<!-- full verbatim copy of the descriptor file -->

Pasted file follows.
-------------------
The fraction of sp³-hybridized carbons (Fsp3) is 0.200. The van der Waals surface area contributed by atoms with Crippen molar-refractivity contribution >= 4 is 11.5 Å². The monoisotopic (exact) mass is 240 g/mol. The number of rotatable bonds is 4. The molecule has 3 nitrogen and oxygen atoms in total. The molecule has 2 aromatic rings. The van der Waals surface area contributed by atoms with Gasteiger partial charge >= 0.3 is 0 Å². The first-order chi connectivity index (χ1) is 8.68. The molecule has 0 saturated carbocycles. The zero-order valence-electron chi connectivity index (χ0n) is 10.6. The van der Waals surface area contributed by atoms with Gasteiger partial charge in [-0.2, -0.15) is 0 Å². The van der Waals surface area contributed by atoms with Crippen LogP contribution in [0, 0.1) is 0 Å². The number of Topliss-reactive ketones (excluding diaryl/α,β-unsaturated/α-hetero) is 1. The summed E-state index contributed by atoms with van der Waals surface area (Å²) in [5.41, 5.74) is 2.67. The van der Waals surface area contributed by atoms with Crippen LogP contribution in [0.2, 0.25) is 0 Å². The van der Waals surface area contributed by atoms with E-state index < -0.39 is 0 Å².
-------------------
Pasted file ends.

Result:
The fraction of sp³-hybridized carbons (Fsp3) is 0.200. The van der Waals surface area contributed by atoms with Crippen molar-refractivity contribution >= 4 is 11.5 Å². The monoisotopic (exact) mass is 240 g/mol. The number of rotatable bonds is 4. The molecule has 3 nitrogen and oxygen atoms in total. The molecule has 2 aromatic rings. The van der Waals surface area contributed by atoms with Gasteiger partial charge >= 0.3 is 0 Å². The first-order chi connectivity index (χ1) is 8.68. The molecule has 0 saturated carbocycles. The zero-order valence-electron chi connectivity index (χ0n) is 10.6. The van der Waals surface area contributed by atoms with Gasteiger partial charge in [-0.2, -0.15) is 0 Å². The van der Waals surface area contributed by atoms with Crippen LogP contribution in [0, 0.1) is 0 Å². The number of Topliss-reactive ketones (excluding diaryl/α,β-unsaturated/α-hetero) is 1. The summed E-state index contributed by atoms with van der Waals surface area (Å²) in [5.41, 5.74) is 2.67. The van der Waals surface area contributed by atoms with Crippen LogP contribution in [0.2, 0.25) is 0 Å². The van der Waals surface area contributed by atoms with E-state index < -0.39 is 0 Å².